1998-99 ANNUAL REPORT
Matthew W. Stolper
Matthew W. Stolper spent part of September 1998 at the Vorderasiatisches Museum in Berlin reading fragments of late Achaemenid legal tablets excavated by the German expedition to Babylon in 1913. The fragments belong to an archive that promises exceptional information on the political career and economic connections of a Babylonian governor in the Persian provincial administration at the end of the fifth century bc. He will continue work on them in September 1999. His interim account of the Berlin texts will be published in the proceedings of the Second International Colloquium of the Deutsche Orient-Gesellschaft, devoted to the history of Babylon. He also gave a paper on these texts and two other fifth century archives at a conference on Interdependency of Institutions and Private Entrepreneurs, one of a series of international symposia at the Middle East Studies program of Leiden University.
In "Lèse Majesté," a communication at the annual meeting of the American Oriental Society, Stolper suggested that accusations of speech against the Persian king found in a few early Achaemenid Babylonian legal texts are not flickers of resistance to Persian rule, but instances of a long-standing political dynamic (kings promoted competition to gather information), an established political institution (kings imposed loyalty oaths that required subjects to denounce each other), and a long-standing rhetorical trope (kings described themselves as just arbiters of conflict).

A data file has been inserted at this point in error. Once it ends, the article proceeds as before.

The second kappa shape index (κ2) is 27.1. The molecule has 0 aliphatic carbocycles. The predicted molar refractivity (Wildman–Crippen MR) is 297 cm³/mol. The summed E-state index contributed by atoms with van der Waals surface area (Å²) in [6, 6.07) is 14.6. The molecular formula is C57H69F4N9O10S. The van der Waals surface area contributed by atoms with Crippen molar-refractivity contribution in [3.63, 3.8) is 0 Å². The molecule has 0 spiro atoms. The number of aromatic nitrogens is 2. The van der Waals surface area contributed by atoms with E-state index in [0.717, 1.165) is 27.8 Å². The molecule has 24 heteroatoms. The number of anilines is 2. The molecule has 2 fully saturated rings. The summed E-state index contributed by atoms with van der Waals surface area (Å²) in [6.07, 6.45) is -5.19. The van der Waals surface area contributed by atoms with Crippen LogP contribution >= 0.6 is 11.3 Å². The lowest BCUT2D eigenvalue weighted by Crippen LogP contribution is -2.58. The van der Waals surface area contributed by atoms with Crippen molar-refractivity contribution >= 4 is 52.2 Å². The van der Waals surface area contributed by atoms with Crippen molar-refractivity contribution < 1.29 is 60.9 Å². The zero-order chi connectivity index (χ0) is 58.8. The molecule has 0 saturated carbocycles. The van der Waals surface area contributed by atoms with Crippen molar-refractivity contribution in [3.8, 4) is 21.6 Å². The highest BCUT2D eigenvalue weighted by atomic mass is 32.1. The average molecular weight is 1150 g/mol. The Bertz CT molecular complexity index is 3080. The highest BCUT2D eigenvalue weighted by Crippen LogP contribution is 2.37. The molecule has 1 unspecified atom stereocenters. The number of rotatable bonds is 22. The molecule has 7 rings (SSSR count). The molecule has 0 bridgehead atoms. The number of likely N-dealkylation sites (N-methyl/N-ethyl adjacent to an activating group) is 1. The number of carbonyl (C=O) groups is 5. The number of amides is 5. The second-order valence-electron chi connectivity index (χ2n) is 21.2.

In "Lurindu the Maiden, Bel-ittannu the Dreamer and Artaritassu the King," submitted to a festschrift, Stolper identified a scribe who wrote records of day-to-day legal business as well as astrological texts and records of dreams, but who could not spell the king's name, Artaxerxes, except in a hyper-learned way. An article for another festschrift presents three stray Middle Elamite administrative texts that came from Tall-i Malyan (ancient Anshan).
Stolper prepared a sketch of Elamite grammar for the Cambridge Encyclopedia of the World's Ancient Languages, an entry on ganzabara (an Old Iranian word for "treasurer," found as a loanword in Babylonian, Elamite, Hebrew, Aramaic, and other languages of the Achaemenid Empire and its successors) for the Encyclopedia Iranica, and a few shorter encyclopedia entries, notes on late Babylonian texts, and book reviews.
Stolper also made high-resolution scans of about 900 photographs of the Oriental Institute excavations at Persepolis. They have since been made available on the Oriental Institute website. The photographs of inscriptions will be linked to the on-line edition of the texts of the Achaemenid Royal Inscriptions project (ARI). Unpublished excavation photographs of the inscriptions are to be scanned and linked to the texts as well.
The historical journal Annales will publish Stolper's review article on The Magisterial History of the Achaemenid Empire by Pierre Briant, whom Stolper presented to President Sonnenschein for an honorary Doctorate of Humane Letters at the June 1999 Convocation of the University.
Revised: July 30, 2007